Veterans And Addiction

July 11, 2017

Our veterans are some of the bravest souls in the country--and as such, don't they deserve our help as they battle their addiction struggles?

Unless you are a veteran yourself, you really have no idea how stressful and dangerous life in the military can be. This is true even for personnel who have never seen combat. As such, this article will discuss how their battle experience can leave long-lasting trauma, making them especially vulnerable to addiction, as well as their options to get the help that they need.


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Veterans and addiction

Veterans with substance abuse problems, in particular, are reluctant to seek out the addiction help that they need. They could be living in denial, or they are embarrassed about their situation. The brave men and women that served our country in the armed forces definitely deserve to be respected and cared for, even those who have fallen to the pangs of addiction.


Why is having an addiction so prevalent among veterans?

When you stop and think about the disciplined lives that soldiers lead, it may seem quite shocking to discover that addiction rates are so high. But once you try to see things from the perspective of a veteran, you would begin to understand what these brave souls have been through. The following are common reasons why veterans end up addicts and are in need of addiction help.

  1. Post-traumatic stress disorder (PTSD). PTSD is, without a doubt, the biggest reason many veterans turn to drugs or alcohol. It's simply impossible to expect veterans who have been exposed to battle conditions to instantly adjust to civilian life again. Many veterans end up turning to drugs or alcohol to calm themselves and to help them get to sleep at night. Many veterans with severe PTSD won't stop at just self-medicating before bed; they will start using medication throughout the day.

    Did you know that roughly 10 percent of veterans returning from active duty end up with PTSD? In this light, you don't have to be embarrassed if you end up with an addiction due to PTSD. This all the time and shows just how stressful combat can be on the human psyche. You don't have to be ashamed because this happens all the time to other people.
  1. Another major cause of addiction for veterans is self-medication to treat chronic pain. Many veterans suffer various injuries in the line of duty and these injuries can lead to long-term pain and even disability. Tired of living with pain, some veterans turn to prescription opiates in order to get them some relief. Unfortunately, opiates are highly addicting and once you get used to taking them for an extended period of time, it can be very difficult to kick that habit.

    Making matters even worse is that doctors today are prescribing opiates at far greater levels than in the past. With so many of these highly addictive drugs out there, it really doesn't take that much imagination to understand what our veterans go through. Here is a video from Fox News explaining why opiate addiction is so high among our veterans:


What should I do if I have an addiction and need veteran medical help?

If you have reached a point in your life where you are ready to accept responsibility and admit you have an addiction problem, then you have taken that all-important first step. But what should you do next? One option would be to talk to your doctor, tell them what is going on, and then ask them for help. They will usually be more than happy to provide you with a list of addiction help centers so that you can get the care you need. It's also a good idea to speak to close friends and family members since their emotional support can mean a lot when you are struggling to overcome your addiction.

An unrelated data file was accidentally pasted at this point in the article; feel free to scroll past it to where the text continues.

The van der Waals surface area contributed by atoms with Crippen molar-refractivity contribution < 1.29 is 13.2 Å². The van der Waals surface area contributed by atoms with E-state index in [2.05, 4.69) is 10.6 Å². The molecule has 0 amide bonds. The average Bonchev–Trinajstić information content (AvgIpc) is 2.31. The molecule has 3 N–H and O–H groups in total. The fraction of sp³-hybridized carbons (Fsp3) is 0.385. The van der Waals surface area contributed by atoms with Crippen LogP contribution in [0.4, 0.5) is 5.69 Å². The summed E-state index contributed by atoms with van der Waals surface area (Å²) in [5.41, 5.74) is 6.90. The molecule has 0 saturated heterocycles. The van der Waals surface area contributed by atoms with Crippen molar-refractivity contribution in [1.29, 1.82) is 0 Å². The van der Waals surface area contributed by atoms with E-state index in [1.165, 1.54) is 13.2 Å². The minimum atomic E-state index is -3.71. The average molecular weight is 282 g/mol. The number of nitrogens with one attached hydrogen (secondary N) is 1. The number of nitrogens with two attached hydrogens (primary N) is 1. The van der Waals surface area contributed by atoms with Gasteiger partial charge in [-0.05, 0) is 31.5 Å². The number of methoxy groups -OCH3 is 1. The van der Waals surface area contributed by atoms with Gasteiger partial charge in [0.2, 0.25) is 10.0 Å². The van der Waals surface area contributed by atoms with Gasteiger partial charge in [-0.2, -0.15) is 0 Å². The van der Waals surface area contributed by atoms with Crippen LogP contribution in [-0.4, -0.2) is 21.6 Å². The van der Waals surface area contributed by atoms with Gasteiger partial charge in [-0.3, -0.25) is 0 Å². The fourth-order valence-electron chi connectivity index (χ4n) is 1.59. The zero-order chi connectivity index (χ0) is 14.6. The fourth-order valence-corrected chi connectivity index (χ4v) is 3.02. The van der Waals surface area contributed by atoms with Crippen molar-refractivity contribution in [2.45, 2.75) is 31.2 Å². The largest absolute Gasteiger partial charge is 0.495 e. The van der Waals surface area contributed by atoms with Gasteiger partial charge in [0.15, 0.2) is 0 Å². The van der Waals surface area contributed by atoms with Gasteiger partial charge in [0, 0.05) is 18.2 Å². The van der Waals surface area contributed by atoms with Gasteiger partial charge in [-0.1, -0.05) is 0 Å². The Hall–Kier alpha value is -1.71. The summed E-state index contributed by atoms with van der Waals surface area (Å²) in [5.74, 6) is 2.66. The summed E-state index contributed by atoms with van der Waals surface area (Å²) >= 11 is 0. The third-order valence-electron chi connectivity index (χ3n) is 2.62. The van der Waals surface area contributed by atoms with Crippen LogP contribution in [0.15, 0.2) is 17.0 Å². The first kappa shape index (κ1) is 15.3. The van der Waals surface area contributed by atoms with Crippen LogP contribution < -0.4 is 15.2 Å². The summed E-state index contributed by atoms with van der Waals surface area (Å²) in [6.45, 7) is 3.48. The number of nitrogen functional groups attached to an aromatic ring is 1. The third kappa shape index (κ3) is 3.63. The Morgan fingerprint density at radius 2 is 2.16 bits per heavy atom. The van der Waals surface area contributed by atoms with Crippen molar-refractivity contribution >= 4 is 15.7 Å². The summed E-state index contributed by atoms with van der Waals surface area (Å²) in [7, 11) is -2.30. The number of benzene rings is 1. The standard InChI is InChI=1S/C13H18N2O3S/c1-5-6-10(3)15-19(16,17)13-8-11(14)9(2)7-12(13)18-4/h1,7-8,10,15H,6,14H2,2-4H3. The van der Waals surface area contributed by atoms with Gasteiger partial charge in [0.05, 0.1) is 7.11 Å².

One of the biggest resources out there for veterans that need addiction help is the Department of Veterans Affairs. They are given benefits in return for their service, and one of those benefits is care services at a VA hospital. VA hospitals offer high-quality care at a discounted price to veterans. On top of that,  dealing with doctors who treat military personnel on a regular basis means they are well-versed and experienced in dealing with veterans as well.


As a veteran, should I check into an inpatient facility or an outpatient rehabilitation facility?

Once you realize that you need addiction help, the next thing you need to consider is whether or not you should check into an inpatient facility or if you should be treated in an outpatient program.

While there are many appealing aspects to an outpatient drug and alcohol rehab facility, this isn't the right choice for everyone. If you feel that you may waver in your commitment to kicking your habit, or if your addiction is pretty severe, then you really should be treated in an inpatient facility. Inpatient rehab facilities offer a higher level of care, monitoring, and therapy for addicts who need help overcoming their addiction.

While being locked away from friends and family for a lengthy period of time may not be appealing, keep in mind that once you have recovered, you will be in a much better state of mind and health that will enable you to strengthen your bonds with these people. You need to take the time to prioritize yourself and your needs because if you keep walking down the path you are on, it will certainly ruin your life.

The Author | Jeffery Knight
Jeff is a Husband and father two. He calls southern california his home, and enjoys spend relaxing weekends with his family. View More Post from Jeffery Knight